On to my next issue. There isn’t a lot of character development considering there are eight books. Characters gain new information, of course, and react to it, but they don’t really grow much. They learn new things or shoulder more responsibility, but don’t change. One character changed a little and grew in his anger management, but then all of that went more or less out the door in a later book. So, while I like the characters, I wish we saw a little more development.

While the good guys or main characters may not develop much, the villains are wonderful. They are not bumbling, or clumsy, but actually have legitimate plans and goal. Goals that change and adapt with the story. Messenger really did a lovely job with the entire villainous organization, as they change leaders and plans multiple times.

Speaking of characters, Messenger has a lot. I gotta say, for the first few books, it took me a while to keep all the names straight, especially as more characters were added in. The thing is, the author has so many characters that are in between main and secondary level, they lack personality at times. A character may matter in the first books, but then is never a major part of the plot again. The main group of heroes is comprised of seven to ten people, depending on who you count. And that’s just the teenagers! If you add the adults involved, it’s even more. I like all the characters individually, but many seem to get lost throughout the story. It’s like they’re only there when Sophie needs their powers. They have little plot or storyline of their own, which contributes to the whole feeling of characters being underdeveloped.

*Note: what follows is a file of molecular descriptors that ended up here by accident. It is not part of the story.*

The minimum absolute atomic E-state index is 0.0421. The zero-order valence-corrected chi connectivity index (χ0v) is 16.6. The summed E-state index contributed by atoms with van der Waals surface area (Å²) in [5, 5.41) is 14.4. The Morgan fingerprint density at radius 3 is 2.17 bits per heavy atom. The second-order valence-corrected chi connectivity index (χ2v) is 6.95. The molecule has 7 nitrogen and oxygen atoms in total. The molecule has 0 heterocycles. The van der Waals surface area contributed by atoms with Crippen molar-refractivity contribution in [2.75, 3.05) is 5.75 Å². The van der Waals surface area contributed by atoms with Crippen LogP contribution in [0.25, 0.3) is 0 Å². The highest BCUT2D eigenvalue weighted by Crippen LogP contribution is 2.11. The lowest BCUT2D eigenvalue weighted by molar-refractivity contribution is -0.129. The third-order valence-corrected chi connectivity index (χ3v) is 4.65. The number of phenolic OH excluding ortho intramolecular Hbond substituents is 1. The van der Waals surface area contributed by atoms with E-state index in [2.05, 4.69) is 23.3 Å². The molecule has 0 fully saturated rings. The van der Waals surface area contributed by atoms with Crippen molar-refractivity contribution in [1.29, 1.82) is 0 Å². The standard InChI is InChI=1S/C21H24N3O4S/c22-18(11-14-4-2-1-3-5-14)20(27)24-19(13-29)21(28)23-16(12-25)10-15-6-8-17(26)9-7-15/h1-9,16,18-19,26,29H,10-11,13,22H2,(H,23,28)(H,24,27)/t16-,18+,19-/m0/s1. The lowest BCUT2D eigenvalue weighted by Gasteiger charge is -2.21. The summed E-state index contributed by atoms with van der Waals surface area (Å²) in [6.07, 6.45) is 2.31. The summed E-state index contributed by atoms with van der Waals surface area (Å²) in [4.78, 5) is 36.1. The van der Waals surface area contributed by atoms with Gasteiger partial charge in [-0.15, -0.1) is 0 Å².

The plot of the books from the first one to Legacy (book eight) is actually very well paced, after the initial trouble in book one. Messenger starts with a twelve year old girl in a new situation and shows her fears and struggles with making new friends, exploring her powers, and settling in to a new world. The first several books spend a lot of time in elven schools. As the characters get older, though, they move away from the classroom drama and school problems to dealing with a bigger threat that affects their whole world. Messenger made this transition beautifully, slowly easing the characters away from their normal, child-like setting and into a world where they can’t be children any more. They are forced to deal with much darker forces. I also appreciate that the nature of the threat they face gets darker and more serious as the books progress.